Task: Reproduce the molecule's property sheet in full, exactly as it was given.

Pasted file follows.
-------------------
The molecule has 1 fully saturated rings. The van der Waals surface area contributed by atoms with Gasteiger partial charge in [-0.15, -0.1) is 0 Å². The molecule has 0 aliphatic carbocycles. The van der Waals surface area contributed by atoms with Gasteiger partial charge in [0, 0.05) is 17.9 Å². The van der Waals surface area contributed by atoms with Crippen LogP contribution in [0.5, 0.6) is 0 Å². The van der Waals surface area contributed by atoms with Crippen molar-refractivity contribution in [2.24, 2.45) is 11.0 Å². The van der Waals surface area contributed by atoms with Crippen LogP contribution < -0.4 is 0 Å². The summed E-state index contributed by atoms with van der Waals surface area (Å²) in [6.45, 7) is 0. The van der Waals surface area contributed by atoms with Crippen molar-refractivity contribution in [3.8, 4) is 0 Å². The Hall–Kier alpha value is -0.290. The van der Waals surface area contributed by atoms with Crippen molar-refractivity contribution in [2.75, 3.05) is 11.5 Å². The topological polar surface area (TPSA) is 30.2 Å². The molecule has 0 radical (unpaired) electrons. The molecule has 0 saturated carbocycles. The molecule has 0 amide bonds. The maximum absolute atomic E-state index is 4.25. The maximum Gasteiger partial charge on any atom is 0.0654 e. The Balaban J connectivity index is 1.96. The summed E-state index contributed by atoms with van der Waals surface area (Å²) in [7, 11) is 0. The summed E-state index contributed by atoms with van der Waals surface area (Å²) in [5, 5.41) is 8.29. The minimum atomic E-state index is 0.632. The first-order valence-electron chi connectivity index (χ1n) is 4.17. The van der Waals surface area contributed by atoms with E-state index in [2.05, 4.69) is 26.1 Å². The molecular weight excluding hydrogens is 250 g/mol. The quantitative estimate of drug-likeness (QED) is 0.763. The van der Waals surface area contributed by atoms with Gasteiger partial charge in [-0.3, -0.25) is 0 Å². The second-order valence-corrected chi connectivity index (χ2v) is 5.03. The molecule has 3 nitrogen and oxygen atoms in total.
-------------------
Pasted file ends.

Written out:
The molecule has 1 fully saturated rings. The van der Waals surface area contributed by atoms with Gasteiger partial charge in [-0.15, -0.1) is 0 Å². The molecule has 0 aliphatic carbocycles. The van der Waals surface area contributed by atoms with Gasteiger partial charge in [0, 0.05) is 17.9 Å². The van der Waals surface area contributed by atoms with Crippen LogP contribution in [0.5, 0.6) is 0 Å². The van der Waals surface area contributed by atoms with Crippen molar-refractivity contribution in [2.24, 2.45) is 11.0 Å². The van der Waals surface area contributed by atoms with Crippen LogP contribution < -0.4 is 0 Å². The summed E-state index contributed by atoms with van der Waals surface area (Å²) in [6.45, 7) is 0. The van der Waals surface area contributed by atoms with Crippen molar-refractivity contribution in [3.8, 4) is 0 Å². The Hall–Kier alpha value is -0.290. The van der Waals surface area contributed by atoms with Crippen molar-refractivity contribution in [2.75, 3.05) is 11.5 Å². The topological polar surface area (TPSA) is 30.2 Å². The molecule has 0 radical (unpaired) electrons. The molecule has 0 saturated carbocycles. The molecule has 0 amide bonds. The maximum absolute atomic E-state index is 4.25. The maximum Gasteiger partial charge on any atom is 0.0654 e. The Balaban J connectivity index is 1.96. The summed E-state index contributed by atoms with van der Waals surface area (Å²) in [7, 11) is 0. The summed E-state index contributed by atoms with van der Waals surface area (Å²) in [5, 5.41) is 8.29. The minimum atomic E-state index is 0.632. The first-order valence-electron chi connectivity index (χ1n) is 4.17. The van der Waals surface area contributed by atoms with E-state index in [2.05, 4.69) is 26.1 Å². The molecular weight excluding hydrogens is 250 g/mol. The quantitative estimate of drug-likeness (QED) is 0.763. The van der Waals surface area contributed by atoms with Gasteiger partial charge in [-0.3, -0.25) is 0 Å². The second-order valence-corrected chi connectivity index (χ2v) is 5.03. The molecule has 3 nitrogen and oxygen atoms in total.